It is the gist of the F.I.R. that the informant Sukumar Panigrahi deposited a sum of Rs. 18.00 lakhs in Artha Tatwa Multi Purpose Co-operative Society Ltd. (hereinafter for short "ATMPCS") situated at SCR-29, Unit-III, Kharvelnagar, Bhubaneswar under monthly income plan of the said company phasewise by way of five cheques. The company returned rupees one lakh to the informant after much persuasion. The company issued money receipts and monthly income plan bonds in favour of the informant authorising him to receive 1% interest on the deposits monthly with understanding to give another 2% in the form of bonus i.e., total 3% on the deposits monthly. After the maturity period of one year, the bonds were to be surrendered and the principal amount would have to be paid back. The interest and the bonus were to be paid monthly till the maturity. It is the case of the informant that after paying interest for a few months, the company unilaterally stopped paying further interest on the plea of income-tax raid and absence of Chief Managing Director Pradeep Kumar Sethy. Subsequently the Director of the Company namely Pradeep Kumar Sethy and other important functionary Directors Manoj Pattnaik, Satyabrat Padhi, Lakhia Sahoo, P.K. Swain, Krushna Padhi, Sambit Lenka, Jhuma Chakrabarti, Jubajyoti Majhi and others absconded and the office of the company was closed. The informant was confirmed that the said company through its Chief Managing Director Pradeep Kumar Sethy and other Directors have cheated him dishonestly in deceitful manner and misappropriated Rs. 17 lakhs by fraudulent means.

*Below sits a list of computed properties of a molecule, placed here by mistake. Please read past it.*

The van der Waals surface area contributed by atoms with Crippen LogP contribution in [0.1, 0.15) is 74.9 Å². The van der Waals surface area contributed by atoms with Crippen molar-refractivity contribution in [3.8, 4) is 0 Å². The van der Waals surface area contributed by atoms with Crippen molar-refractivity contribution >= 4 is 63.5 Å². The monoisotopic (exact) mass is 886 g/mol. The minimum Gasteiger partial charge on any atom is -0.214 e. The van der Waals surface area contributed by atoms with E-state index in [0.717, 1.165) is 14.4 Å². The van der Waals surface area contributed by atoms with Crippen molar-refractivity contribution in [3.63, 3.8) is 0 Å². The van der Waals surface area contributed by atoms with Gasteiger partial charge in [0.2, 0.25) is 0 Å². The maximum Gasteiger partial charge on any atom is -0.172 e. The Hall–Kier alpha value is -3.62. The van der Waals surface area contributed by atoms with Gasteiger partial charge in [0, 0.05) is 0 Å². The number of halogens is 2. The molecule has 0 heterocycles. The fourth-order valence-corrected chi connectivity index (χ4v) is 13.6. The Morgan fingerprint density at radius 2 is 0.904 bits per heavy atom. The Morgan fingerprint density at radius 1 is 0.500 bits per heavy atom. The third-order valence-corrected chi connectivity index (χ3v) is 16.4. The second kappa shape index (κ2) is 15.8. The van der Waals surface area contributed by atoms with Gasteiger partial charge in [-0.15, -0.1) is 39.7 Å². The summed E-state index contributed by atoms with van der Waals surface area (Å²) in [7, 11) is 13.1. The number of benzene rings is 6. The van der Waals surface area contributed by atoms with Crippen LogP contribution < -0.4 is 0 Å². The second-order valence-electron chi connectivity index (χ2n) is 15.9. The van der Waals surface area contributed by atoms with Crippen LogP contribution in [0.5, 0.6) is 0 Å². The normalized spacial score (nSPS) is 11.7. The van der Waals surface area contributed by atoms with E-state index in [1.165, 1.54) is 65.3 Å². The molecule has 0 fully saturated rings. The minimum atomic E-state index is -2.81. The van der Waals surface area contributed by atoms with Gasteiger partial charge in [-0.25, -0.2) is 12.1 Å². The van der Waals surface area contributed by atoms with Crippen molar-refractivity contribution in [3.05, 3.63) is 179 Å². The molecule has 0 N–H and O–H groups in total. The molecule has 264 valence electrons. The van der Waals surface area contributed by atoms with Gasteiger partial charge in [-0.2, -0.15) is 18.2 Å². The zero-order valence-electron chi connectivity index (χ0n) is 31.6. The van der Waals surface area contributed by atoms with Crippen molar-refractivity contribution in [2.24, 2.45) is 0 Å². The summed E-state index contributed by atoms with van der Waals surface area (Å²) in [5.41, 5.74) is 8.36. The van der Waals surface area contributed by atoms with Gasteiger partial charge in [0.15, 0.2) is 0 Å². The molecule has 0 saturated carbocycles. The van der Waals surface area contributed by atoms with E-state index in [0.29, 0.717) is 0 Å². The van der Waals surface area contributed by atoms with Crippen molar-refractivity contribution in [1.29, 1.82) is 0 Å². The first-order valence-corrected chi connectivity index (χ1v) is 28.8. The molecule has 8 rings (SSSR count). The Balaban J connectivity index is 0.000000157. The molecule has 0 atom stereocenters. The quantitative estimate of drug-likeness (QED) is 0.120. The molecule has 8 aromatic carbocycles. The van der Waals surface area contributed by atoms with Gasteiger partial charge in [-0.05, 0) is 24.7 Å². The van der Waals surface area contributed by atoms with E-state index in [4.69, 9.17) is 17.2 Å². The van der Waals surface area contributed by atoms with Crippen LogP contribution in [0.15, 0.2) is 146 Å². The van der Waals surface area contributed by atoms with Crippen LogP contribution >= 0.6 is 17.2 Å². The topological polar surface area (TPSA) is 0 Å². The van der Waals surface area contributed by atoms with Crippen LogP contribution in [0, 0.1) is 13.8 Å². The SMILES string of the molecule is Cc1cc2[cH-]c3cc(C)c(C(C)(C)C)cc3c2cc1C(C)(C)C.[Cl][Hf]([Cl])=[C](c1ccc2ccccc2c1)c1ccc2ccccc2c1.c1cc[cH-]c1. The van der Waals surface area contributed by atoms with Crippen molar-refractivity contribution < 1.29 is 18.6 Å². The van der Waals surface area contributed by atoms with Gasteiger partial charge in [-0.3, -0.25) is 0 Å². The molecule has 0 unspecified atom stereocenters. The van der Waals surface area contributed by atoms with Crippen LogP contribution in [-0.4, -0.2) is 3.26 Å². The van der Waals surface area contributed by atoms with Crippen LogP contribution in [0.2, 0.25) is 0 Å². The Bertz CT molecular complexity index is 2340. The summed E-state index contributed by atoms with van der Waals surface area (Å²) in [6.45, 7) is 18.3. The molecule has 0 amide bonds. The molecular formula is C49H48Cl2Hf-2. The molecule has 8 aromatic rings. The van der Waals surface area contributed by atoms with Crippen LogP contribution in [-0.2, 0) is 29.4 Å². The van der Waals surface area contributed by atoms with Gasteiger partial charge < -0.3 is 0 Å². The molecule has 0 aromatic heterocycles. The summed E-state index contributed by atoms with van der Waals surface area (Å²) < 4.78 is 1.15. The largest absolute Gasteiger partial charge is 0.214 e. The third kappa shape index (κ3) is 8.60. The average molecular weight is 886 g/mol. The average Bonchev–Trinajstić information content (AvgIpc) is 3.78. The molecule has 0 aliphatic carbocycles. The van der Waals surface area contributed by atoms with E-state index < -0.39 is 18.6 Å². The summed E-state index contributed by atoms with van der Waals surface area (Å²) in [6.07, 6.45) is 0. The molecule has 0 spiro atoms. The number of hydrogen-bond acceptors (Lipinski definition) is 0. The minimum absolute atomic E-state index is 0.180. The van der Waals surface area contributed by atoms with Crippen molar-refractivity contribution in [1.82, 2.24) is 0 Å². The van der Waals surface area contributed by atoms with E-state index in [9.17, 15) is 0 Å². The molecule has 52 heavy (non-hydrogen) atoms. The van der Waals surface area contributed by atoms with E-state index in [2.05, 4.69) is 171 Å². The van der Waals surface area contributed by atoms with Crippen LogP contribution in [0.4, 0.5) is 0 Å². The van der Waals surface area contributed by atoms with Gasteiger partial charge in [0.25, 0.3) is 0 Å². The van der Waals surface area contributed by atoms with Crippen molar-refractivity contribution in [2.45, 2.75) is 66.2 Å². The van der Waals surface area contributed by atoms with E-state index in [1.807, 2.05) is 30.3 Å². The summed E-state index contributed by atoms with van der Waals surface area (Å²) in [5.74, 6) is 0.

During investigation of Kharvelnagar P.S. Case No. 44 of 2013, it revealed that a non-banking financial company under caption of "AT Group of Companies" with its headquarter at SCR-29, Unit-III, Kharvelnagar was running its business with its branch offices in various places in Odisha including Lewis Road, Bhubaneswar, Cuttack, Balasore, Baripada, Dhenkanal, Berhampur etc. and Mr. Pradeep Kumar Sethy was the President of the said Artha Tatwa Multi Co-operative Society Ltd., Artha Tatwa State Credit Cooperative Society. AT Group of Companies was also running its business through various companies. The registration of the Artha Tatwa Multi Purpose Co-operative Society was granted on 3-11-2011 by the Asst. Registrar of Co-operative Societies, Bhubaneswar Circle, Bhubaneswar. Artha Tatwa Multi State Credit Co-operative Society Ltd. was formed in September, 2011. It was also found out that the company made wide propaganda, awareness programme, distributed leaflets, circulated brochures through agents to attract investors to deposit money in different schemes floated by the Company. The aforesaid two Co-operative Societies collected funds from the common people through various schemes. Pradeep Kumar Sethy, Chair-man-cum-Managing Director of AT Group of Companies with his associates collected money by forming ATMPCS under the provisions of Orissa Co-operative Societies Act, 1962 (Orissa Act 2 of 1963) and used to enroll the depositors as members promising them to provide higher rates of interest on the deposits and since the schemes of AT Group were very attractive, the people in large number invested their money for better returns in comparison to other banks. After a few months, the company unilaterally stopped paying interest to the depositors on the plea of income-tax raid and cheated the depositors by duping their hard earned money.